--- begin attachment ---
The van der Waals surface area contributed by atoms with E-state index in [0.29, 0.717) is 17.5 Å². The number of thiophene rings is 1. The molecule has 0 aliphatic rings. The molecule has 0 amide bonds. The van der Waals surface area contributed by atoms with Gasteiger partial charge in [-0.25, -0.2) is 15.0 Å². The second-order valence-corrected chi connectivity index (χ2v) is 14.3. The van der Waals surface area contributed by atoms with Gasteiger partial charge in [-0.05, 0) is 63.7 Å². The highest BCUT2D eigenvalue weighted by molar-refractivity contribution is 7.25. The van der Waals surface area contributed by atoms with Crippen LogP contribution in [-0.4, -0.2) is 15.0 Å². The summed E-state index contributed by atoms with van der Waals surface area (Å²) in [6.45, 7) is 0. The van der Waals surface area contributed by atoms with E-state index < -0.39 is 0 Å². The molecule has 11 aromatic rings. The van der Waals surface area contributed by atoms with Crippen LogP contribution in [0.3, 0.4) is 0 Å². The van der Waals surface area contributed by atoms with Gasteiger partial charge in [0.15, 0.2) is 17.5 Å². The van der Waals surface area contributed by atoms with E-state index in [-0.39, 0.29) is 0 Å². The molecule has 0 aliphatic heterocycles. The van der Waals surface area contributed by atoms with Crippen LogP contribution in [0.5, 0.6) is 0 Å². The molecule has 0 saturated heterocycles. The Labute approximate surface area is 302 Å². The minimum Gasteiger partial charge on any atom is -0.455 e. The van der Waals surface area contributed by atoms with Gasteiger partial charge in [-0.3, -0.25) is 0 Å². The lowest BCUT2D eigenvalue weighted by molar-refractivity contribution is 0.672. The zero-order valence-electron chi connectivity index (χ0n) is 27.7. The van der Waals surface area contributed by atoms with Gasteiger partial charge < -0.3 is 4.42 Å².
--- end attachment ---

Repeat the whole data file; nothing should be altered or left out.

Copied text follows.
The van der Waals surface area contributed by atoms with E-state index in [0.29, 0.717) is 17.5 Å². The number of thiophene rings is 1. The molecule has 0 aliphatic rings. The molecule has 0 amide bonds. The van der Waals surface area contributed by atoms with Gasteiger partial charge in [-0.25, -0.2) is 15.0 Å². The second-order valence-corrected chi connectivity index (χ2v) is 14.3. The van der Waals surface area contributed by atoms with Gasteiger partial charge in [-0.05, 0) is 63.7 Å². The highest BCUT2D eigenvalue weighted by molar-refractivity contribution is 7.25. The van der Waals surface area contributed by atoms with Crippen LogP contribution in [-0.4, -0.2) is 15.0 Å². The summed E-state index contributed by atoms with van der Waals surface area (Å²) in [6.45, 7) is 0. The van der Waals surface area contributed by atoms with E-state index < -0.39 is 0 Å². The molecule has 11 aromatic rings. The van der Waals surface area contributed by atoms with Crippen LogP contribution in [0.3, 0.4) is 0 Å². The van der Waals surface area contributed by atoms with Gasteiger partial charge in [0.15, 0.2) is 17.5 Å². The van der Waals surface area contributed by atoms with E-state index in [-0.39, 0.29) is 0 Å². The molecule has 0 aliphatic heterocycles. The van der Waals surface area contributed by atoms with Crippen LogP contribution in [0.5, 0.6) is 0 Å². The molecule has 0 saturated heterocycles. The Labute approximate surface area is 302 Å². The minimum Gasteiger partial charge on any atom is -0.455 e. The van der Waals surface area contributed by atoms with Gasteiger partial charge in [-0.3, -0.25) is 0 Å². The lowest BCUT2D eigenvalue weighted by molar-refractivity contribution is 0.672. The zero-order valence-electron chi connectivity index (χ0n) is 27.7. The van der Waals surface area contributed by atoms with Gasteiger partial charge < -0.3 is 4.42 Å².